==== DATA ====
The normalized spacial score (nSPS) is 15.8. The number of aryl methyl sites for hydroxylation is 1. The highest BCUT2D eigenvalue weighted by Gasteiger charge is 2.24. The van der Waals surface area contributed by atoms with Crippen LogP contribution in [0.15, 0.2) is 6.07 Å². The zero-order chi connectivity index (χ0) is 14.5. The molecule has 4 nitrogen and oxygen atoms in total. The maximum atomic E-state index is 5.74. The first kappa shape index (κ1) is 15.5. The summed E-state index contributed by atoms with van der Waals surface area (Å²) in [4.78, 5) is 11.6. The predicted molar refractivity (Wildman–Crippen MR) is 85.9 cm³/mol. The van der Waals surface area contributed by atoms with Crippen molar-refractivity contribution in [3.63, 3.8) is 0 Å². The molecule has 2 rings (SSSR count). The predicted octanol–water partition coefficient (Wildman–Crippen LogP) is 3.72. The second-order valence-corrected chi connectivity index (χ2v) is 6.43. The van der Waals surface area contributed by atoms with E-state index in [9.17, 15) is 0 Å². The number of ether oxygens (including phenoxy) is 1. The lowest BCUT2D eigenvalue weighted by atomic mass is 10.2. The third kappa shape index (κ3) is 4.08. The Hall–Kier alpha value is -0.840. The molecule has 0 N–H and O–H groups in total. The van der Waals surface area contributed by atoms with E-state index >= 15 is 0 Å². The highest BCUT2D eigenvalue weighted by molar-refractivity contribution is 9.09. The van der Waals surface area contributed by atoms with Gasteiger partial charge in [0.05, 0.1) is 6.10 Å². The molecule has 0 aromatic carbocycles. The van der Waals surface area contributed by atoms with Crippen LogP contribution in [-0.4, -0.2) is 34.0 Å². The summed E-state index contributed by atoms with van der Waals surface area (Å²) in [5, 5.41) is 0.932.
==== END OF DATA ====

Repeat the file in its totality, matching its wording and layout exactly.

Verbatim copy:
The normalized spacial score (nSPS) is 15.8. The number of aryl methyl sites for hydroxylation is 1. The highest BCUT2D eigenvalue weighted by Gasteiger charge is 2.24. The van der Waals surface area contributed by atoms with Crippen LogP contribution in [0.15, 0.2) is 6.07 Å². The zero-order chi connectivity index (χ0) is 14.5. The molecule has 4 nitrogen and oxygen atoms in total. The maximum atomic E-state index is 5.74. The first kappa shape index (κ1) is 15.5. The summed E-state index contributed by atoms with van der Waals surface area (Å²) in [4.78, 5) is 11.6. The predicted molar refractivity (Wildman–Crippen MR) is 85.9 cm³/mol. The van der Waals surface area contributed by atoms with Crippen molar-refractivity contribution in [3.63, 3.8) is 0 Å². The molecule has 2 rings (SSSR count). The predicted octanol–water partition coefficient (Wildman–Crippen LogP) is 3.72. The second-order valence-corrected chi connectivity index (χ2v) is 6.43. The van der Waals surface area contributed by atoms with E-state index in [9.17, 15) is 0 Å². The number of ether oxygens (including phenoxy) is 1. The lowest BCUT2D eigenvalue weighted by atomic mass is 10.2. The third kappa shape index (κ3) is 4.08. The Hall–Kier alpha value is -0.840. The molecule has 0 N–H and O–H groups in total. The van der Waals surface area contributed by atoms with E-state index >= 15 is 0 Å². The highest BCUT2D eigenvalue weighted by molar-refractivity contribution is 9.09. The van der Waals surface area contributed by atoms with Gasteiger partial charge in [0.05, 0.1) is 6.10 Å². The molecule has 0 aromatic carbocycles. The van der Waals surface area contributed by atoms with Crippen LogP contribution in [-0.4, -0.2) is 34.0 Å². The summed E-state index contributed by atoms with van der Waals surface area (Å²) in [5, 5.41) is 0.932.